On Campus

Don’t mess with a rat’s testes

Until last Monday, my grade 12 biology class was incomplete. Like lemon meringue pie without the fluffy cream layer. Or a Star Wars movie without a cool, undeveloped and quickly killed-off bad guy. After a rat dissection, my biology class is now finally complete.

Cutting up a once-living animal in the name of scalpels and microscopes is kinda like eating a kiwi. As in, you have to forget what that furry outer layer looks like in order to enjoy it. I expected the rat to be a stiff, chemically-preserved board. Instead, it was damp and mooshy. I’m not sure which would be worse.

I assumed the ickiest part of a dissection would be the dissection. I couldn’t have been more wrong. Step one of official dissection procedure is- get this- tying the rat up. Maybe this helps prevent escape attempts and violent zombie-rat uprisings, but either way, once my rat was stretched across the board, each paw tied down to a post, he looked kinda like an Aztec sacrifice.

Or a tiny, furry Christ.

Maybe it was the chemical used to preserve the rat. Maybe it was the fact that dead things tend to stink. Either way, the smell of exposed rat organs is right at the top of the hierarchy of repulsive smells.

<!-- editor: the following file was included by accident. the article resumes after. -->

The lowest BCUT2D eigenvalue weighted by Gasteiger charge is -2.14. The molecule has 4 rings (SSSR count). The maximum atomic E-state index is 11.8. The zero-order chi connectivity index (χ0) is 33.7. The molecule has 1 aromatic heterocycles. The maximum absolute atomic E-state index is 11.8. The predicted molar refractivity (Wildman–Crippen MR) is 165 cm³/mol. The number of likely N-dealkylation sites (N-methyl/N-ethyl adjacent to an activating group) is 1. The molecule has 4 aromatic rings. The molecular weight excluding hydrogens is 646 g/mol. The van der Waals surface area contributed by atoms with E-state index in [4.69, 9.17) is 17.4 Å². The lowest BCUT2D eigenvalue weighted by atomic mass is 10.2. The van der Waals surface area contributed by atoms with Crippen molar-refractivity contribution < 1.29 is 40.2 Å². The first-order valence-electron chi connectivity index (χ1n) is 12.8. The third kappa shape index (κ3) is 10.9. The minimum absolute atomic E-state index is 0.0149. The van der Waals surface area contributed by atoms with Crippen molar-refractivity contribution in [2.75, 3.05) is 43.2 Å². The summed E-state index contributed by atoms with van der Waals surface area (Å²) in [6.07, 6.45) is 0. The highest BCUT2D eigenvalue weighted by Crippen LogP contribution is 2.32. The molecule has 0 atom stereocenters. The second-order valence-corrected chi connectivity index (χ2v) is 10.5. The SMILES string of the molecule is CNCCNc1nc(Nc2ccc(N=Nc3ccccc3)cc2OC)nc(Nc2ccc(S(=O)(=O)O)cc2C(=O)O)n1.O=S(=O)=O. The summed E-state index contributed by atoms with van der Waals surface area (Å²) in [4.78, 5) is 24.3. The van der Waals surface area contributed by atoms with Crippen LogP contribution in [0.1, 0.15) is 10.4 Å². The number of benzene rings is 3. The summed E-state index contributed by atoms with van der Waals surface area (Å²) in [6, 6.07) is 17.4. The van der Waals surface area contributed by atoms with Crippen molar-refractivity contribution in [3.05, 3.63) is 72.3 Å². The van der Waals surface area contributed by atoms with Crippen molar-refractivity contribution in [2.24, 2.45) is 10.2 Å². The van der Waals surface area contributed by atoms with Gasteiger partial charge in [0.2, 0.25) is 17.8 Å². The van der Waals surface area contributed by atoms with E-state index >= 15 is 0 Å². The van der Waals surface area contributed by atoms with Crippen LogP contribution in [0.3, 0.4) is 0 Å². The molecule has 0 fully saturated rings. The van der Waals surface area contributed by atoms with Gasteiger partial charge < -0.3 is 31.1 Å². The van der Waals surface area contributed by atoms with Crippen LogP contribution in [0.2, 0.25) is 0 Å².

After five minutes of poking around, I got used to doing what felt like an invasion of the rat’s body space. It took another 30 seconds to realize that the dry lumpy thingy poking out of its mouth wasn’t a crispy rat tumor: it was it’s tongue.

By the time I reached the rat’s circulatory system, I finally stopped feeling like I was being disrespectful by removing a dead organism’s body parts. Which was right about when I noticed that the group beside me had decapitated their rat.

Beheading an animal that has the potential to be vaguely cute (once it’s been Disney-fied and is sitting in a dimly-lit room) already earned the group some serious psychopath points. But apparently they felt as if the rat hadn’t been mutilated enough. I watched and cringed in horror as they chopped off their rat’s testes.

I had just witnessed the launch of three potential serial killer careers in the making.

When I looked away, refusing to add to the rat’s indignity, I suddenly noticed that I had inadvertently smooshed a pin through one of my own rat’s ears. Had I been alone, I might have wept, then whispered, “I’m so sorry…”

And then maybe found out what a cross section of his tail would look like.

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